Accessing Haiti

HaiDSCN4100ti on my mind…

Perhaps because I’m (self-)publishing a novel about one girl’s life there. Or because Haiti is never far from my heart. After several trips and reading everything I can find about the place and working for a nonprofit that creates opportunities for Haitians, Haiti is part of my spiritual DNA.

Another strand of that DNA is gratitude. That would explain why I regularly expound on both of those topics. So how do they fit in a blog focused primarily on MS and its effects on the Christian life (and vice versa)? The gratitude thing is obvious. A grateful spirit is more resilient than a selfish and grumbling one. (See 1 Thess 5:16-18 vs Phil 2:14.) I’ve written on the subject more times than I can count. If you have too much time on your hands, do a search on “gratitude” and “thank” in that Search box in the upper right hand corner of this page to get a general idea.

More than once, I’ve described how my exposure to the plight of Haiti has enhanced my “attitude of gratitude”. That outlook would be increased infinite-fold for those with a disability. Haiti is not the place for you if you have mobility issues. It’s not so friendly getting around even if you’re fully mobile.

Here are some photos to consider when we feel like complaining about accessibility here in the US:

DSC_0390 DSC_0572 DSC_0596 DSC_0599 DSC_0604 DSC_0739 DSCN1025 DSCN3201Does this mean I’m advocating ignoring accessibility problems at home? By no means! When we see injustice anywhere – and right to access is a social justice issue – it should motivate us to fight it everywhere.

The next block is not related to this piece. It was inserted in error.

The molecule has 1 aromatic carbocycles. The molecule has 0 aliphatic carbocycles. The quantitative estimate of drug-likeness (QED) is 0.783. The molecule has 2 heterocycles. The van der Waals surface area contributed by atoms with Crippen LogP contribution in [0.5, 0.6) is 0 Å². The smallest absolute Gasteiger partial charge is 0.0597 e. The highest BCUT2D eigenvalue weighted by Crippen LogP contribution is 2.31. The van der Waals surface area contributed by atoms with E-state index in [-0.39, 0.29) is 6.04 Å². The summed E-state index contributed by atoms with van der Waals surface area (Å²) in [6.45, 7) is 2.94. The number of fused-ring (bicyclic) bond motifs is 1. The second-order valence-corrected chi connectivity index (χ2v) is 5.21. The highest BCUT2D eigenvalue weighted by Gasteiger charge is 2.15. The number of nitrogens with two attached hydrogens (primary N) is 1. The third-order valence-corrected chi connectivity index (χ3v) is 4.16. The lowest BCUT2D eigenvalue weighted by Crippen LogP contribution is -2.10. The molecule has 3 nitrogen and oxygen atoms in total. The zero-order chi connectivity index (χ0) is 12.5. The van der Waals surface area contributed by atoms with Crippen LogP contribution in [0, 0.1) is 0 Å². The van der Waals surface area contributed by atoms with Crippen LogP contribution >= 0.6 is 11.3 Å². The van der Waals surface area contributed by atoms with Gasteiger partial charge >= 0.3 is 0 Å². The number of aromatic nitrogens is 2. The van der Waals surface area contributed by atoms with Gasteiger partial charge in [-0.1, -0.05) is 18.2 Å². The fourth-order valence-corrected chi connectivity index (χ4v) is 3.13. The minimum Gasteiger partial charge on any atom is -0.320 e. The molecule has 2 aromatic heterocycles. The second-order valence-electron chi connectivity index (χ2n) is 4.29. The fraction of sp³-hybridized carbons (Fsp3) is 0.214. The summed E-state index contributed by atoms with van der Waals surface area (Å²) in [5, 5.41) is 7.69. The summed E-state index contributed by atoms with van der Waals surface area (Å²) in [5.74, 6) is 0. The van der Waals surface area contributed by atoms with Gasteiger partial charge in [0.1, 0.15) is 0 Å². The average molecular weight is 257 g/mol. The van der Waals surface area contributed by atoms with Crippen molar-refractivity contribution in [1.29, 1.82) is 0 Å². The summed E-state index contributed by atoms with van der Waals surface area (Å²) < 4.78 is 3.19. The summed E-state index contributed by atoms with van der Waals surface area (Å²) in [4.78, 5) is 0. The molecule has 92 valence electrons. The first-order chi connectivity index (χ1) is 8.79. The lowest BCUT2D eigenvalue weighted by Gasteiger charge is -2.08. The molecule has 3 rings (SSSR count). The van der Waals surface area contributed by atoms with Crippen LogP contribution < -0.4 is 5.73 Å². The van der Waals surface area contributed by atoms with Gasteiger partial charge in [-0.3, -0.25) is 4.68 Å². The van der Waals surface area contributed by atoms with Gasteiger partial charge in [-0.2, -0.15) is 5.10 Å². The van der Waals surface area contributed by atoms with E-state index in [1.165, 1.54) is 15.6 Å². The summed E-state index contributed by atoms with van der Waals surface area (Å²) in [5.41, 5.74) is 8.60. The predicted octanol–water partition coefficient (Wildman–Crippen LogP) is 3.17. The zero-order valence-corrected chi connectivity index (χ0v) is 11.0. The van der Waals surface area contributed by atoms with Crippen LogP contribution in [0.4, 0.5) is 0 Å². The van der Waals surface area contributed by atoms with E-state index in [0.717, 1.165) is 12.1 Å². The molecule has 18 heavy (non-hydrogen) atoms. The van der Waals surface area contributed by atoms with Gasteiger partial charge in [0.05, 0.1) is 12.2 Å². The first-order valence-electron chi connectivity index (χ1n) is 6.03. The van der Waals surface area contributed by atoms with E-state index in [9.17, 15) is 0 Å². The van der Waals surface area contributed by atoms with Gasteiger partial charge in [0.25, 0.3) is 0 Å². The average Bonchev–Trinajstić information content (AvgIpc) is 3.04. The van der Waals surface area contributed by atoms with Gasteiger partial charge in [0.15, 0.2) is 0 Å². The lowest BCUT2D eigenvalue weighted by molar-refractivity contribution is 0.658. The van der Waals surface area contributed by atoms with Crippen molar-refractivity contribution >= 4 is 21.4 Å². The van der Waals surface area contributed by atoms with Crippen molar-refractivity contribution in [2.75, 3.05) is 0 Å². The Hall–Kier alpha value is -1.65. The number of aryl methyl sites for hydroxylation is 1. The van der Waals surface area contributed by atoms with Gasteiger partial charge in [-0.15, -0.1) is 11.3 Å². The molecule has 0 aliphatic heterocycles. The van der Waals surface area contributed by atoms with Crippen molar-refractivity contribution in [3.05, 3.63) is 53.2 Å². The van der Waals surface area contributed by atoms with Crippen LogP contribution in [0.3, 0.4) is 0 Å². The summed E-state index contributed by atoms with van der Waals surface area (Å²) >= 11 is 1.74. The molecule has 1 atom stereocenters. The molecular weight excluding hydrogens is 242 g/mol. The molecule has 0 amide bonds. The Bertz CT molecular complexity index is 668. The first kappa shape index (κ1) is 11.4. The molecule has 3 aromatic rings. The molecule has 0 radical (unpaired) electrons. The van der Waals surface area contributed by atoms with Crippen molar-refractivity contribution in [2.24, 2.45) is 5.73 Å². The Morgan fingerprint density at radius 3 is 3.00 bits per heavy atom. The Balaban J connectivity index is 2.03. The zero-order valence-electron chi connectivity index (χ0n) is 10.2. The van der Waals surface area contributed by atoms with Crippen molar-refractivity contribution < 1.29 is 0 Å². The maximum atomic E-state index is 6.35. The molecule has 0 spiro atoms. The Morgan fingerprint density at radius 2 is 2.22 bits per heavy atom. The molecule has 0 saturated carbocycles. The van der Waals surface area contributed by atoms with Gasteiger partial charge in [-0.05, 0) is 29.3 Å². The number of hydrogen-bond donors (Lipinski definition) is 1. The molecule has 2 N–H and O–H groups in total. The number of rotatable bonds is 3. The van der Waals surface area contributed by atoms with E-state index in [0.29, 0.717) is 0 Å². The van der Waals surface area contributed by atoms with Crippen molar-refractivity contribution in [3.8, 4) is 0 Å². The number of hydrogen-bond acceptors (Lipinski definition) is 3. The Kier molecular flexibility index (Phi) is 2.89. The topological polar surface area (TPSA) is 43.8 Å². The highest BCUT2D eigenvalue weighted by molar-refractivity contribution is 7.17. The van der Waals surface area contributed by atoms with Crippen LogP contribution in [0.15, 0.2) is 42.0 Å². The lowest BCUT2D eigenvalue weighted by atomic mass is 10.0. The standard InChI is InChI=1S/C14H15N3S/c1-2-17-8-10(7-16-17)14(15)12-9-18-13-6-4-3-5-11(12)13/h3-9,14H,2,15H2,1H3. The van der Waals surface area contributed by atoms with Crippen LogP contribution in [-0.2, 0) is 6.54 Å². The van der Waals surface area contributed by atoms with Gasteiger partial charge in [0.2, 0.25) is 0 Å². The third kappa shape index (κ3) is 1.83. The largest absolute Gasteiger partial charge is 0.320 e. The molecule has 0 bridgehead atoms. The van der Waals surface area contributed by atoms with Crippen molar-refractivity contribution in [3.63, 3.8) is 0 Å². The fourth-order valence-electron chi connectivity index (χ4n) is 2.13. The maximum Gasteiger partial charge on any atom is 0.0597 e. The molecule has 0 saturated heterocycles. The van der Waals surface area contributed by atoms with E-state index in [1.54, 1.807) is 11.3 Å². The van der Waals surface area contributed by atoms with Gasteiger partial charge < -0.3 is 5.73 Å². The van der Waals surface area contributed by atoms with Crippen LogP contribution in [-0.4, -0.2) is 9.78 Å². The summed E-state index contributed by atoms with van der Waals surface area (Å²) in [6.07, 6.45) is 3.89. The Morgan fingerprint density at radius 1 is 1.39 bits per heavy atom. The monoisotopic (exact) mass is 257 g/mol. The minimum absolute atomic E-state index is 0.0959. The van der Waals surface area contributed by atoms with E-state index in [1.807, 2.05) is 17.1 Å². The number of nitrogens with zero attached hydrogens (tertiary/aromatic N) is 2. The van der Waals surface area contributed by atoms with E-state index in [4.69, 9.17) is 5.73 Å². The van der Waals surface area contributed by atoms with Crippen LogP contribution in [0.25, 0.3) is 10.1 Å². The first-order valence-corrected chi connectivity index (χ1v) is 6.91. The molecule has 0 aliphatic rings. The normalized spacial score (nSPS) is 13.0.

But we should also have a world view that appreciates what we do have while we fight for what we should have. This country has come a long way from not that long ago when access wasn’t even on the radar.

Haiti already had a large population of disabled men, women, and children before the 2010 earthquake. The quake only (if I may borrow an MS term) exacerbated a bad situation by adding several thousand new amputees. Thankfully the government isn’t ignoring the situation, according to this article in a 2013 issue of Ability magazine.

Rather than just being thankful this Thanksgiving, let’s show our appreciation for what we have by helping others. Think of our neighbors who have a greater struggle than we do, whether those neighbors are next door or offshore. Do we have any more right to access than do the people in the developing world, especially since much of their plight is the result of exploitation by wealthier nations such as ours? Is there anything we can do to move them forward to the place we are now?

Sometimes it’s hard enough to get through a day with MS, but it would only be worse in Haiti. My thoughts are motivating me to start researching how I can be part of the solution.

How about you?


About rickconti

It's not about me, remember?
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